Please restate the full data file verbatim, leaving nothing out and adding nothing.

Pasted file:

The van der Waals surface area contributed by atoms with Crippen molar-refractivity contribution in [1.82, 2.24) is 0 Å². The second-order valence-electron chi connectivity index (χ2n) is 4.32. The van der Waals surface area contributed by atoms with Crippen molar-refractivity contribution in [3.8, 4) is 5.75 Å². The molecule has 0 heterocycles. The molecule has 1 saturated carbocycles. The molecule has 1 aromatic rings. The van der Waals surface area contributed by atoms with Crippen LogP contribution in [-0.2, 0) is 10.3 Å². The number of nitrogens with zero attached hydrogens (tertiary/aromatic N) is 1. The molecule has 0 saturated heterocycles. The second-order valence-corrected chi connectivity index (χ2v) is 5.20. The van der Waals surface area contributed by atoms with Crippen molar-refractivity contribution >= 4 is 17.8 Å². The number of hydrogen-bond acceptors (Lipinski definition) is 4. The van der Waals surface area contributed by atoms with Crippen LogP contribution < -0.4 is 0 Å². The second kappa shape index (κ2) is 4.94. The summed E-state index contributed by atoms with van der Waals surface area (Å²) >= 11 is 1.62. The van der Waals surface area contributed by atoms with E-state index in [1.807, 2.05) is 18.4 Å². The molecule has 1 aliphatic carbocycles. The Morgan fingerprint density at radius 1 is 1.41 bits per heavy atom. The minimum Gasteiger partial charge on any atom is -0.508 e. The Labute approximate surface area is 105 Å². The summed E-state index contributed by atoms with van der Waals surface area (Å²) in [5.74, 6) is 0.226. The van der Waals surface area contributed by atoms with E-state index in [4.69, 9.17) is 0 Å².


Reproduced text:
The van der Waals surface area contributed by atoms with Crippen molar-refractivity contribution in [1.82, 2.24) is 0 Å². The second-order valence-electron chi connectivity index (χ2n) is 4.32. The van der Waals surface area contributed by atoms with Crippen molar-refractivity contribution in [3.8, 4) is 5.75 Å². The molecule has 0 heterocycles. The molecule has 1 saturated carbocycles. The molecule has 1 aromatic rings. The van der Waals surface area contributed by atoms with Crippen LogP contribution in [-0.2, 0) is 10.3 Å². The number of nitrogens with zero attached hydrogens (tertiary/aromatic N) is 1. The molecule has 0 saturated heterocycles. The second-order valence-corrected chi connectivity index (χ2v) is 5.20. The van der Waals surface area contributed by atoms with Crippen molar-refractivity contribution >= 4 is 17.8 Å². The number of hydrogen-bond acceptors (Lipinski definition) is 4. The van der Waals surface area contributed by atoms with Crippen LogP contribution < -0.4 is 0 Å². The second kappa shape index (κ2) is 4.94. The summed E-state index contributed by atoms with van der Waals surface area (Å²) >= 11 is 1.62. The van der Waals surface area contributed by atoms with E-state index in [1.807, 2.05) is 18.4 Å². The molecule has 1 aliphatic carbocycles. The Morgan fingerprint density at radius 1 is 1.41 bits per heavy atom. The minimum Gasteiger partial charge on any atom is -0.508 e. The Labute approximate surface area is 105 Å². The summed E-state index contributed by atoms with van der Waals surface area (Å²) in [5.74, 6) is 0.226. The van der Waals surface area contributed by atoms with E-state index in [4.69, 9.17) is 0 Å².